Our worries were quickly eased. Todd's health was excellent. The neighborhood kids who had celebrated his arrival with us became his constant protectors and friends. Everyone enjoyed hearing Todd sing familiar songs, such as "Jesus Loves Me," in Korean. We made an audiotape of him singing and speaking excitedly as he helped prepare his new school supplies. It proved to be one of the best things we did as he soon stopped speaking in his native language and began to quickly absorb English. In the evenings, I practiced the alphabet and letter sounds with Todd. By the end of first grade, he was one of the best readers in his class!
As for emotional problems or poor habits, none surfaced. He was fearless, strong and agile, climbing every tree he could and learning to ride a two-wheeler in just a few days. We learned from an interpreter that having his own bike was the thing he most looked forward to as he came to the United States !
Todd progressed through school as a popular, bright, athletic student. He was elected a class officer every year in high school, was an honor student, a talented artist, a wrestler and played on a championship lacrosse team. He was honored by the Daughters of the American Revolution and was selected to attend the prestigious U.S. Coast Guard Academy. After graduation, Todd served six years as a Coast Guard Officer. Upon leaving Korea as a young boy, he remembers being told, "In America, you can be anything." As a result, I believe he has taken full advantage of every opportunity presented to him.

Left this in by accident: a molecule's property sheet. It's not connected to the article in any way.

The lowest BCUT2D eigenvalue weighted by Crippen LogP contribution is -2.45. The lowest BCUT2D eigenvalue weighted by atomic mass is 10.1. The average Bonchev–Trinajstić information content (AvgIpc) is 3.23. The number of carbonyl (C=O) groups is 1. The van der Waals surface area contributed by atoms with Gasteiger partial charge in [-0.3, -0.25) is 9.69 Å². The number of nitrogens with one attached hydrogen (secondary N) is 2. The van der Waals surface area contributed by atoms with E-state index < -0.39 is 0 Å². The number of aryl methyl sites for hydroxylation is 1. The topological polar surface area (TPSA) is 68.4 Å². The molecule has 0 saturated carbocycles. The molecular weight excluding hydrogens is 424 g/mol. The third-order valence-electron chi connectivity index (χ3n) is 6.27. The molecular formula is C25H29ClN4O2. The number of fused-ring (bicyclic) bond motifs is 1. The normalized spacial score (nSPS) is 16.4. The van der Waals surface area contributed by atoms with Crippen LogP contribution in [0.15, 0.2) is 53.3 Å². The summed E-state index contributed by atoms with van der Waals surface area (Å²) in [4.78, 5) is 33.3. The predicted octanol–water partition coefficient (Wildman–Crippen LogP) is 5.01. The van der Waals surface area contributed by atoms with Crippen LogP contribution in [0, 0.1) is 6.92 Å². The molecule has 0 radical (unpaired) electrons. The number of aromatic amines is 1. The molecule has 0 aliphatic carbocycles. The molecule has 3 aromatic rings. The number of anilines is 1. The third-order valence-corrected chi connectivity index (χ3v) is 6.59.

In the year 2000, we had the exciting experience of locating Todd's biological family and traveling to Korea to meet them. I will always remember his first-mother's joy at seeing and holding him again. She was so thrilled to know he was happy and well. Her appreciation for all we had done for her Heung Boo was expressed to us over and over again.
The Journey Continues
I am now 35 years old, married and have three children. I have a son, Dylan, who will soon be seven, the same age that I was when I was adopted. I sometimes look back at the summer of 1978, when my life changed forever.
My dream is to take each of my three children back to Korea with me. I want them to see my native country. I want to show them where I spent the first seven years of life. By doing so, I would be able to truly share my adoption journey with them in a very personal way. Looking back upon my adoption, I realize just how truly blessed I have been.
Contributed by Dillon International
Dillon International is an experienced Hague-accredited adoption agency with an excellent reputation at home and abroad. Headquartered in Tulsa, Okla., Dillon has regional offices in Missouri, Arkansas, Kansas, Texas, and California. Families in all 50 states can be served.